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All About Florida Slip and Fall Cases min scaled 1

Accidents occur much more often than most people realize. While you may be aware that car accidents occur daily in Florida, another extremely common accident that is seen is a slip and fall accidents.

While many assume that slip and fall accidents are minor, this isn’t always the case. In other situations, the accidents can cause serious injuries, along with long-term complications for the victims. The injuries occur so often in the state that laws have been enacted to protect these victims, too.

If you suffer an injury due to a slip and fall accident, you need to be aware of what the laws in Florida say and how they apply to your case.

Laws Related to a Slip and Fall Case

There are only a few statutes that govern personal injuries cases in Florida; however, those laws often apply to slip and fall injuries, too. The majority of injury claims made in Florida, are typically decided by precedent. What this means is that injury cases in the past dictate how a future case will be handled. This is why it’s important to hire a lawyer who is well-versed in the law – this ensures you get a fair chance of receiving compensation.

If you want to pursue a slip and fall case, you have to ensure it is valid. An attorney has to prove four elements for this to be true:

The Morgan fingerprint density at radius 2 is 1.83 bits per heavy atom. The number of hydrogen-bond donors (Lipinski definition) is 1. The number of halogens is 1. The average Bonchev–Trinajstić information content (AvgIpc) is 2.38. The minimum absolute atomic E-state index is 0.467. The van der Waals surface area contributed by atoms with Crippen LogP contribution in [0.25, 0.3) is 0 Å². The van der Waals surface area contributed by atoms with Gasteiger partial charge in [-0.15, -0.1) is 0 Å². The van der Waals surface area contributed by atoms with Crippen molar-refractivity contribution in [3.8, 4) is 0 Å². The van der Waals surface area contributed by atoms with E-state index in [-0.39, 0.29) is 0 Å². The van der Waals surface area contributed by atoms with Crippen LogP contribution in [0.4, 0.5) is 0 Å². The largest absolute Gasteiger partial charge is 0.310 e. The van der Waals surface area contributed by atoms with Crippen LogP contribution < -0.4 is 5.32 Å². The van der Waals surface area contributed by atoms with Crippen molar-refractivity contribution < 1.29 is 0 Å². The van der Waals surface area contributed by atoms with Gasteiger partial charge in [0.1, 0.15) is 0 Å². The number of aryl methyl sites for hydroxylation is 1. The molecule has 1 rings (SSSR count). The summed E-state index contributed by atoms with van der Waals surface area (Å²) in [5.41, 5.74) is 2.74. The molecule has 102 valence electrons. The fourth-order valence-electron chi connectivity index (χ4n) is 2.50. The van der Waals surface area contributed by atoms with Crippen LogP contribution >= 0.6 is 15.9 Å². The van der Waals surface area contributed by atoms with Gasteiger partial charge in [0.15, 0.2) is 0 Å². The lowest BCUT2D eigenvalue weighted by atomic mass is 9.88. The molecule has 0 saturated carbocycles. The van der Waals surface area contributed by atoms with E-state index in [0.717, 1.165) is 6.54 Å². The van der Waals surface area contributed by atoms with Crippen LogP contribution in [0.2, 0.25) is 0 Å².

• The defendant in the case owed you a duty of care, which means they had a certain obligation to act with a certain level of care to prevent you – or anyone else – from suffering an injury.
  • The defendant in the case wound up violating this duty by not acting or recognizing threats to someone else’s safety.
  • The violation of this duty is what resulted in your accident. You have to prove the link between your injury and the actual violation in order to qualify.
  • You have suffered damages because of the defendant’s violation of the duty of care they have.

Slip and Fall Cases and the Statute of Limitations

Any personal injury case, including a slip and fall claim, is subject to a statute of limitations. This means that the state puts a limit on how long you can file the complaint.

According to the statute of limitations in the state of Florida, you have approximately four years to file an injury claim. If you don’t file your claim within that four-year period, then the court is not going to hear your case, and this will result in you being barred from being able to seek the compensation you deserve.

According to the statute, you have to discover the actual harm, or you have to have a reasonable suspicion that someone else’s negligence caused you an injury and from that “point of discovery” the four-year clock is going to start ticking. However, there are some situations where the court is going to disagree with when the plaintiff should have discovered they were injured. This means you should never assume that you can wait the full four years before you pursue your case.

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